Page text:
To investigate the relationship between dorsal hand/forearm cannulas and the development of an upper limb DVT in high risk surgical patients.

5.1.1 Primary Objective


To identify upper limb DVTs in high risk surgical patients who receive dorsal hand or forearm cannulas.

5.1.2 Secondary Objective
To determine if the clinical symptoms and signs of the upper limb DVT correlates with ultrasound findings

6.0 Hypothesis


Virchow’s Triad states that thrombosis is caused by stasis, hypercoagulability and endothelial injury. In high risk surgical patients with stasis and hypercoagulability (from malignancy, thrombophilias, previous surgery or trauma and aged over 65 years), it is hypothesized that a cannula in the superficial veins of the hand or forearm, may cause endothelial injury, to complete the triad.

7.0 Study Design


This will be a cross sectional observational study.

8.0 Study Setting


This will be a single centre study conducted within the general surgical unit of Mackay Base Hospital.

9.0 Study Population


Participants will be recruited from the general surgical unit at Mackay Base Hospital.

The principal investigator screen all patients over aged 65 within the general surgical unit to determine if they fit the inclusion and exclusion criteria to classify as a high risk surgical patient for the study.

The objective is to enrol 62 participants over the course of 1 year. 

All patients will be on DVT prophylaxis as part of normal surgical patient care.

9.1 Eligibility Criteria


  1. Inclusion Criteria

  • 65 years or older

  • a cannula in forearm/dorsum of the hand, inserted on admission

  • FBC and INR performed on admission

  • Patients with one or more of the following criteria:

  • underlying malignancy

  • thrombophilias (Factor C deficiency, Factor S deficiency, Factor 5 Leiden mutation, Anti thrombin 3 deficiency, anti-phospholipid syndrome, Prothrombin 20210A mutation)

  • previous surgery or trauma

A high risk surgical patient will be classified as a patient with two or more risk factors (one of the risk factors will be aged over 65).

  1. Exclusion Criteria

  • previous or current trauma of upper limb or chest

  • previous or current upper limb, neck or axillary surgery

  • previous or current upper limb DVT

  • previous mastectomy

  • thoracic outlet syndrome

  • enlarged lymph nodes/tumours causing upper limb venous compression


10.0 Study Assessment and Procedures

10.1 Study Procedure


1) All patients in the general surgical unit at Mackay Base Hospital over the age of 65 years, will be screened for eligibility. These patients will be entered on to a Screening Log. Patients will be de-identified on the screening log to retain confidentiality. Patients will be given a number to ensure confidentiality.

2) Patients meeting inclusion and exclusion criteria will be invited to participate in the study by the principle investigator.

3) Dr Casper Pretorius (Clinical supervisor) will explain the nature of the study to the patient and obtain an informed consent.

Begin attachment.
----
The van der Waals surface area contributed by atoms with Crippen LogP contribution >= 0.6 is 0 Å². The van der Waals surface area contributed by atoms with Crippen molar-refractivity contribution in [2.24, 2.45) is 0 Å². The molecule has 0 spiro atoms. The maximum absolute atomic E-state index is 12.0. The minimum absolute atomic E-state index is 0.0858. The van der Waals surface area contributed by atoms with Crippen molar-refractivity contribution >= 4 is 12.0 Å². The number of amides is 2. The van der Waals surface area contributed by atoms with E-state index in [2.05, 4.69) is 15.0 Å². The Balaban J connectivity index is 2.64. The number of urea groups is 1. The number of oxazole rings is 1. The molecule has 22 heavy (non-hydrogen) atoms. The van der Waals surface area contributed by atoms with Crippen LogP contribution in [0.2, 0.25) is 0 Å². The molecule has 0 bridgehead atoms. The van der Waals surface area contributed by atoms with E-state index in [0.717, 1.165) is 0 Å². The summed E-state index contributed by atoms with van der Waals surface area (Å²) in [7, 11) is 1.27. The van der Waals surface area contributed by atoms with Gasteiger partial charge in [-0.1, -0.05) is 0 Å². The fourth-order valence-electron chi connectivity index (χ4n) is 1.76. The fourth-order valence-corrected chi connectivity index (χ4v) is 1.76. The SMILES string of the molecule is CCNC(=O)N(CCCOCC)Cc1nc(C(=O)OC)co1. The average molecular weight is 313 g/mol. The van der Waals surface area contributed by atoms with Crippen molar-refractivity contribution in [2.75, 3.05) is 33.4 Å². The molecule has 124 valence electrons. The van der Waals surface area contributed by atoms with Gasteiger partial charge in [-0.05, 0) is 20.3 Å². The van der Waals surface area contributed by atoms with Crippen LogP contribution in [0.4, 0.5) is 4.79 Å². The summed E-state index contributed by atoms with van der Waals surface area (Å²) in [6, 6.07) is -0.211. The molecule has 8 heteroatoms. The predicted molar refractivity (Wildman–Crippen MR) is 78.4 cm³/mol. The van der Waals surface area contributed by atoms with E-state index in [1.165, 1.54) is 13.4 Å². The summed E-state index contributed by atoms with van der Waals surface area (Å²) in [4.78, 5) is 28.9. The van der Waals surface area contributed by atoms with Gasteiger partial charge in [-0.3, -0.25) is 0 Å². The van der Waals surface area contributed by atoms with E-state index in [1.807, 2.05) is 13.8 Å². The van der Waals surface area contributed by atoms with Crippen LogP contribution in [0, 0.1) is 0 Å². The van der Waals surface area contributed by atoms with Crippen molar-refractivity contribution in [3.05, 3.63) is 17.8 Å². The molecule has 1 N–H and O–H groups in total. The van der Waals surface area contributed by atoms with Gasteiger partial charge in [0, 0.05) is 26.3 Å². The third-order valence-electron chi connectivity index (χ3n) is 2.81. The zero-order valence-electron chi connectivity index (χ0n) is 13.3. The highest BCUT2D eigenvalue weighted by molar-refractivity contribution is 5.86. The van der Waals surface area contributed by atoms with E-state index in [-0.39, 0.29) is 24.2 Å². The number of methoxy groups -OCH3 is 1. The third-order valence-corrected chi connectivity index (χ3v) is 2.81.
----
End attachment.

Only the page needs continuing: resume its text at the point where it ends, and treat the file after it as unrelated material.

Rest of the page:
4) The study patient will be enrolled into the study and allocated a study specific number. This number will consist of a 3 numbers, starting at 001, and 3 letters. The letters will be the first letter of first 2 names and first letter of last name. (e.g. 001 ABC)

5) A patient Identification log will be completed. This will have the study specific number, the patient’s full name and surname entered. This document will be kept confidential and stored separately and a safe location. This information is only available to the 3 Study Investigators.

6) A case report form (CRF) will be compiled and completed for each patient on the study. All study related data will be collected by Amy Leung and entered into the CRF. Data collected onto the CRF will include patient demographics (age, gender, ethnicity), height and weight, past medical history, type of malignancy, type of thrombophilia, length of surgery, type of trauma, FBC and INR results, type of cannula inserted, date of cannula insertion, number of attempts of cannula insertion, size of the cannula and location of the cannula. The patient’s obtained consent will also be recorded. This information will be recorded onto a hard copy of an excel spreadsheet and onto the SPSS system. The hard copy will be stored in a locked cupboard at the JCU clinical school.

7) Each patient will have a colour duplex ultrasound at the start of the study, as a baseline investigation.

8) On days 2-29 of the study the principal investigator will visit the patient twice a day (this will occur only while the patient remains a Mackay Base Hospital inpatient) to obtain the following information

-History: questions relating to the study such as if the patient has noticed any pain in the arm, shortness of breath or feeling unwell

-Examination: vitals (according to the Adult Deterioration Detection Chart score), any signs of an upper limb DVT including erythema, swelling, tenderness on palpation, any signs of a pulmonary embolism including shortness of breath and pleuritic chest pain

9) Each patient will have a second colour duplex ultrasound at discharge, to determine if an upper limb DVT has developed. If the patient is still an inpatient at day 30 of enrolment of the study they will have a second ultrasound on day 30. A patient will have an earlier second ultrasound if they develop clinical symptoms or signs of an upper limb DVT (including pain, swelling, erythema and tenderness on palpation) to ensure adequate management of a potential upper limb DVT. If an upper limb DVT is found on either the first or second ultrasound patients will be treated as per standard DVT treatment protocol at Mackay Base Hospital as part of good clinical practice.